All’s Well That Ends Well

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By Dong Maraya

Recently a Filipino citizen living in Manila has laid claim—as sultan of Sulu—to the Malaysian state of Sabah on Borneo. Jamalul Kiram III’s claim is based on a token rent which Malaysia pays the royal house of Sulu for the use of Sabah. Calling themselves the Royal Army of Sulu, the clan members said they were descendants of the Sultanate of Sulu in the southern Philippines, which ruled parts of northern Borneo for centuries.

The February 2013 invasion by more than 200 Filipinos seemed to take both the Philippines and Malaysia by surprise. At least 60 have been killed in the ongoing conflict. The Malaysian government has been forced to take the worsening situation seriously, and launched an offensive on March 5, which included fighter jet air support.

However, the Sabah intrusion did not damage ties between Malaysia and the Philippines. Nevertheless, both sides should increase their mutual engagement in the business, economic and cultural spheres. The Philippines is maintaining close ties with Malaysia despite the siege.

“There has been no strain with our relationship in Malaysia. We recognize that this was an attempt by a few that should not affect the relationship of the whole,” a Philippine government official said in a news briefing.

Malaysia is a federal constitutional monarchy in Asia. It consists of thirteen states and three federal territories and has a total landmass of 329,847 square kilometers (127,350 sq mi) separated by the South China Sea into two similarly sized regions, Peninsular Malaysia and Malaysian Borneo. Land borders are shared with Thailand, Indonesia, and Brunei, and maritime borders exist with Singapore, Vietnam, and the Philippines. The capital city is Kuala Lumpur, while Putrajaya is the seat of the federal government. In 2010 the population was 28.33 million, with 22.6 million living on the Peninsula.

The independent state of Malaysia came into existence on Sept. 16, 1963, as a federation of Malaya, Singapore, Sabah (North Borneo), and Sarawak. In 1965, Singapore withdrew from the federation to become a separate nation. Since 1966, the 11 states of former Malaya have been known as West Malaysia, and Sabah and Sarawak as East Malaysia.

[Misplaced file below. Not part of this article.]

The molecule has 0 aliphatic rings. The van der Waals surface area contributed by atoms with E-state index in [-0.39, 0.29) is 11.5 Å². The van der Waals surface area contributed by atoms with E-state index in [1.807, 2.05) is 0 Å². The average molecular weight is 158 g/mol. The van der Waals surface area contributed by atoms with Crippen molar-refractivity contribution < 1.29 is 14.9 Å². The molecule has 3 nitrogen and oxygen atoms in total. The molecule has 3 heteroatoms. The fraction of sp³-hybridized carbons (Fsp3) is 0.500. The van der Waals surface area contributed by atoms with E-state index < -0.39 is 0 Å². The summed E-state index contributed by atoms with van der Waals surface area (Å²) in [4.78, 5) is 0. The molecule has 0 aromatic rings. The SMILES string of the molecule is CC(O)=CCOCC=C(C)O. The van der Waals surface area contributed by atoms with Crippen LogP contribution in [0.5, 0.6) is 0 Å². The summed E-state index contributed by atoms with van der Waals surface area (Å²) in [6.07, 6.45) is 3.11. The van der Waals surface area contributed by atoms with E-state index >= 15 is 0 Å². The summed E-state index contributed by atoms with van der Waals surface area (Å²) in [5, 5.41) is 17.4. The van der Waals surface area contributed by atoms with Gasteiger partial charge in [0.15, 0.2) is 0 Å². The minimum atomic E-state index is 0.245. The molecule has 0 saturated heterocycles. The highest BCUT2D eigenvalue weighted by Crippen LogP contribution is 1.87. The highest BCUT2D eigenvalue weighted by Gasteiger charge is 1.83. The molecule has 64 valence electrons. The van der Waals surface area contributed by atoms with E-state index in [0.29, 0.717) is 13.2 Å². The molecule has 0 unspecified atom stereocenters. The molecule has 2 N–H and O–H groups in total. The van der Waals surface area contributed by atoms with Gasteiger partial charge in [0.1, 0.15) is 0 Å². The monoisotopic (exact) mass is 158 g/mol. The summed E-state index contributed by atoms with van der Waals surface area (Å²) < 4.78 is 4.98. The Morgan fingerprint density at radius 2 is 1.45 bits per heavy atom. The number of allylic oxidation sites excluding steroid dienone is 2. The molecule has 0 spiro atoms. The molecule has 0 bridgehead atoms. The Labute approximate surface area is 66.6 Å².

The country is multi-ethnic and multi-cultural, which plays a large role in politics. The government system is closely modeled on the Westminster parliamentary system and the legal system is based on common law. The head of state is the king, known as the Yang di-Pertuan Agong. He is an elected monarch chosen from the hereditary rulers of the nine Malay states every five years. The head of government is the Prime Minister.

By the late 1960s, Malaysia was torn by rioting directed against Chinese and Indians, who controlled a disproportionate share of the country’s wealth. Beginning in 1968, it was the government’s goal to achieve greater economic balance through a national economic policy.

Since its independence, Malaysia has had one of the best economic records in Asia, with GDP growing an average 6.5% for almost 50 years. The economy has traditionally been fueled by its natural resources, but is expanding in the sectors of science, tourism, commerce and medical tourism. Today, Malaysia has a newly industrializedmarket economy, ranked third largest in Southeast Asia and 29th largest in the world.

Malaysia’s foreign policy is officially based on the principle of neutrality and maintaining peaceful relations with all countries, regardless of their political system. The government attaches a high priority to the security and stability of Southeast Asia, and seeks to further develop relations with other countries in the region.